15. Although the thread is called 'mind the 68k gap' with the latest prices below New build £382,217 Existing £269,582 It should be updated to mind the £112,635 gap. This next chart is very telling... If you look at the % YoY chart (and ill lazily snip the LR graph to avoid fat finger errors 😁) Literally off the chart. 23.7% New Build 9.7% Existing This is one of the biggest dislocations in the UK housing market that I can see...missed by mainstream media ofcourse, as far as im aware...
  16. No no, its not related to property type or size. Its simply the number of cash property purchases and mortgage property purchases. Or to quote the LR it's 'Sales volume by funding status' Also worth noting they don't produce a data set for the UK for Sales volume by funding status. I used England. But please ignore that graph the x axis is clearly incorrect. Sowry.
  17. Sold prices from the H.M Land Registry database. ONS data is derived from that. Error. You're right @Timm the dates on the x axis repeat after Jan 21. This is obviously incorrect, please ignore. 😅 yes! And depending at the time of posting possible vino eyes..
  18. Latest data from yesterdays (22/06/22) UK HPI release. Same story as previous posts. IMHO at risk of serious correction
  19. Roger that, fwens then 😊 No no, the graph shows the price of Gold was up 1.73% YTD. The blue line you are referring to then, is the SPX (SP500), which is down 22 odd % YTD. I was drawing a comparison between the performance of Gold vs the SP500. But mainly about USDvGBP and how holding gold was a great move YTD with the move in cable.
  20. I think we might have got off on the wrong foot or you have maybe taken offence to something I have said. Although I cant see where; I assure you no offence was meant. Dave X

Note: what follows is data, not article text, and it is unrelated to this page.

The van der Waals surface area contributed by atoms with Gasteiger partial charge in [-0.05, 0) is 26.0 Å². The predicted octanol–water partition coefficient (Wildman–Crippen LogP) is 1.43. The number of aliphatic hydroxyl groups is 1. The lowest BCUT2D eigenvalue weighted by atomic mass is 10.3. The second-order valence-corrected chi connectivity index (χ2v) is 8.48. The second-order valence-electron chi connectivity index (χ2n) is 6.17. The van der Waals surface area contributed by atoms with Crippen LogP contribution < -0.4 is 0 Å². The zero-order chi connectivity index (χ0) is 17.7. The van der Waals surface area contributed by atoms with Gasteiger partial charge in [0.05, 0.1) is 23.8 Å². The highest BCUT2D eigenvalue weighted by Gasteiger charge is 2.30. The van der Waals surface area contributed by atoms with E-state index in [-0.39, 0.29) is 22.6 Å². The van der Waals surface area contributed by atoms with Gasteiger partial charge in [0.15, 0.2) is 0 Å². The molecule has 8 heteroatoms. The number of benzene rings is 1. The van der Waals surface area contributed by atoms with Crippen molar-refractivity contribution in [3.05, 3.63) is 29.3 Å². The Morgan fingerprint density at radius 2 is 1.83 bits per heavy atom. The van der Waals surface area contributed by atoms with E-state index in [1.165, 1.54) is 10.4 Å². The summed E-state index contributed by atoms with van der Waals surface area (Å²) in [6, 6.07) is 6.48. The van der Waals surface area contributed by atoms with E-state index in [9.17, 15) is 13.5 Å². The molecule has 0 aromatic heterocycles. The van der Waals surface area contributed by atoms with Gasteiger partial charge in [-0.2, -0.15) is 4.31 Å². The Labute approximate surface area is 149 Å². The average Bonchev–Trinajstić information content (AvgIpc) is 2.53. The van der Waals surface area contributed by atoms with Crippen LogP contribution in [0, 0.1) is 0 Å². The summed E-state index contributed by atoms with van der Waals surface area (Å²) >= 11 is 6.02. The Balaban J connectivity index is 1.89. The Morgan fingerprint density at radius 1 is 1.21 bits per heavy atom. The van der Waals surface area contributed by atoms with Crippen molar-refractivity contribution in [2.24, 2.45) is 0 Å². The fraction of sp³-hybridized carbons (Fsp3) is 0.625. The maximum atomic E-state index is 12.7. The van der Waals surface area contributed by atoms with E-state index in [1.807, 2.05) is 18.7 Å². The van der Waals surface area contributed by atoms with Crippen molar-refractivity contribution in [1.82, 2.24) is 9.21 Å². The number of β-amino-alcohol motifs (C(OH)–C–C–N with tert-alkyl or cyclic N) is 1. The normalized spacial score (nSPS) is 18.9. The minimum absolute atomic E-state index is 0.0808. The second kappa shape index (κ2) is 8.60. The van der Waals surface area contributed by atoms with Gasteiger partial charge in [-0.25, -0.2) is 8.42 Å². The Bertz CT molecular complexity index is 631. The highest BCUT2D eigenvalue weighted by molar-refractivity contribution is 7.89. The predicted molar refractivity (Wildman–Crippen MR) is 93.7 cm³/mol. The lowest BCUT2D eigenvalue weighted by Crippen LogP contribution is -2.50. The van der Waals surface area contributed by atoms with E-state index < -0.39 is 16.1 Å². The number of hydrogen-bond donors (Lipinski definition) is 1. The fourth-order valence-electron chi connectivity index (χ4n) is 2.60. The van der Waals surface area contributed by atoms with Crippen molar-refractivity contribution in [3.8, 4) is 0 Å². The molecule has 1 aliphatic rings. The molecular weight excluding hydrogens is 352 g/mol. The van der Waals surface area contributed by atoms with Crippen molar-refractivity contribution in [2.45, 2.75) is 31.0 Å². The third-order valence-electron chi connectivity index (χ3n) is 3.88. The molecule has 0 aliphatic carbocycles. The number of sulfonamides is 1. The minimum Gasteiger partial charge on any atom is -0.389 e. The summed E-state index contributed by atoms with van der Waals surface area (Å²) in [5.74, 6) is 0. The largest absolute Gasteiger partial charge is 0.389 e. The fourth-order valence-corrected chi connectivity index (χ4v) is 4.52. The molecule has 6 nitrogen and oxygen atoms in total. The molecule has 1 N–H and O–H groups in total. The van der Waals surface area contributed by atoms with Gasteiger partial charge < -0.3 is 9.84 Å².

21. The other 'pain' with GOLD in USD is FX moves....most people have probably done better from the cable move than increase in the price of gold... £1 on jan 1st 2022 bought $1.35 (ie £10k bought you $13500) lets say you bought $13,500 of gold $13,500 today is £11,014 (ex the +1.73% in the price of gold) I want to just isolate the FX gain on holding $13,500 of gold in Sterling terms.. So that's just over 10%! Whereas previously stated gold has only budged up 1.73% YTD. The win was the dollar not the gold. Hindsight eh
  22. Stellar YTD I wonder this myself, I think the answer is maybe a little but probably mostly not. It seems from the sentiment you're in one camp or the other. The Gold vs BTC still goes on. I don't get it myself, could have a allocation for both in a portfolio but...🤷‍♂️ Probably right if your running with a long only mandate. But discretionary traders running a long/short book with this vol could be making a killing.
  23. No, no, not me, it was just an example scenario. Absolutely, paper gold isn't gold. Have you invested in some physical gold, coins or bullion yourself?